This is probably the biggest disappointment on the list for me. Just three years ago, MMJ held the top spot on my year-end list with their finest contribution to rock music thus far, Z. Then, in 2006, they released the amazing double live album Okonokos, which showcased their best early material alongside their groundbreaking later work in a truly ass-kicking set. But Evil Urges, like Z when compared to the band’s previous albums, was not what anyone was expecting—in a bad way. At times mercilessly funky, while other times brooding and folky or, paradoxically, bordering on hair metal, Evil Urges is definitely unfocused. Even still, with mind-melters like “Touch Me I’m Going To Scream Pt. 1” and straightforward, Creedence-like rock like “Aluminum Park” and “Two Halves”, My Morning Jacket still offers up plenty to fall in love with on this record.
16. Wolf Parade—At Mount Zoomer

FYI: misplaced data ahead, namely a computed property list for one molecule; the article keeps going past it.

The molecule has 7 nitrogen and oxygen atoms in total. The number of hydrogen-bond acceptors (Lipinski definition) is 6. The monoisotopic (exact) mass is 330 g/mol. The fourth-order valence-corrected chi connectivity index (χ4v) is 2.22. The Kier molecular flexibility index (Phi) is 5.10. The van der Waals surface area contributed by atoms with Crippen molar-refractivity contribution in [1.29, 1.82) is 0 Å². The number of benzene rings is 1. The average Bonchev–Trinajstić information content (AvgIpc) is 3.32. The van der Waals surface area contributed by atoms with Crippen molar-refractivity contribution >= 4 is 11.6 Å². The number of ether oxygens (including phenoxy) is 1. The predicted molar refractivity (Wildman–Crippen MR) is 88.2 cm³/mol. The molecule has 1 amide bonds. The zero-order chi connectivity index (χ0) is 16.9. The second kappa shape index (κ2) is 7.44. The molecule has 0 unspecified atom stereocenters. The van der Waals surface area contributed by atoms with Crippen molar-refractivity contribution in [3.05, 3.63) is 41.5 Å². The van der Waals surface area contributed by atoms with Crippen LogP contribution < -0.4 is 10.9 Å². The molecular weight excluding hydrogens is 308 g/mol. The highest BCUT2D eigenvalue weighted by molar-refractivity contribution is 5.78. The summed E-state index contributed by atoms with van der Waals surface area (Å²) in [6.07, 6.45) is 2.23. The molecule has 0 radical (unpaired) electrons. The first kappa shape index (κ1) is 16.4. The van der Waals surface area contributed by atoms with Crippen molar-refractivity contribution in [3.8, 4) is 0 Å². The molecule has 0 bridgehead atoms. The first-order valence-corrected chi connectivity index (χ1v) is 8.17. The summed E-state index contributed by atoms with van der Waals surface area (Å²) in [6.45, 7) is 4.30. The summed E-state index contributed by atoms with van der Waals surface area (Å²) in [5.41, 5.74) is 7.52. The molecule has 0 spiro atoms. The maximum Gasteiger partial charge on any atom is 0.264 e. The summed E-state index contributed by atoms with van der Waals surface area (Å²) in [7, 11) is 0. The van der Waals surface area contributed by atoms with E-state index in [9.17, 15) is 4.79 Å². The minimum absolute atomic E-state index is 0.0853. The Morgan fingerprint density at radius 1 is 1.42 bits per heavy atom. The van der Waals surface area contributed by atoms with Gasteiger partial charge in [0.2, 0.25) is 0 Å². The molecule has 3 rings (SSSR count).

Wolf Parade is a synth and guitar-based psychedelic-blues-rock band whose biggest fault is too often are they weird just for weird’s sake. Oh, and they are Canadian. Just kidding—one of my favorite bands (Sloan…you’ll see them here is a bit) is from Nova Scotia. Canada does rock, and Wolf Parade continues to further prove this theory as law. At Mount Zoomer, while only 9 songs long, is bursting with densely layered and complex rock music that somehow doesn’t stray too far from the realm of the coherent. Probably every era of popular music has been incorporated into Wolf Parade’s influential realm, which can result in some confusing moments. Even though there is a lot to take in musically, the production of the album is relatively minimal, seemingly not too different from what a live show would sound like. Room sounds are incorporated whenever possible, allowing for lots of breathing room between instruments. This dichotomy makes for a very welcome hybrid of the entirely familiar and the entirely not—just listen to “Language City”.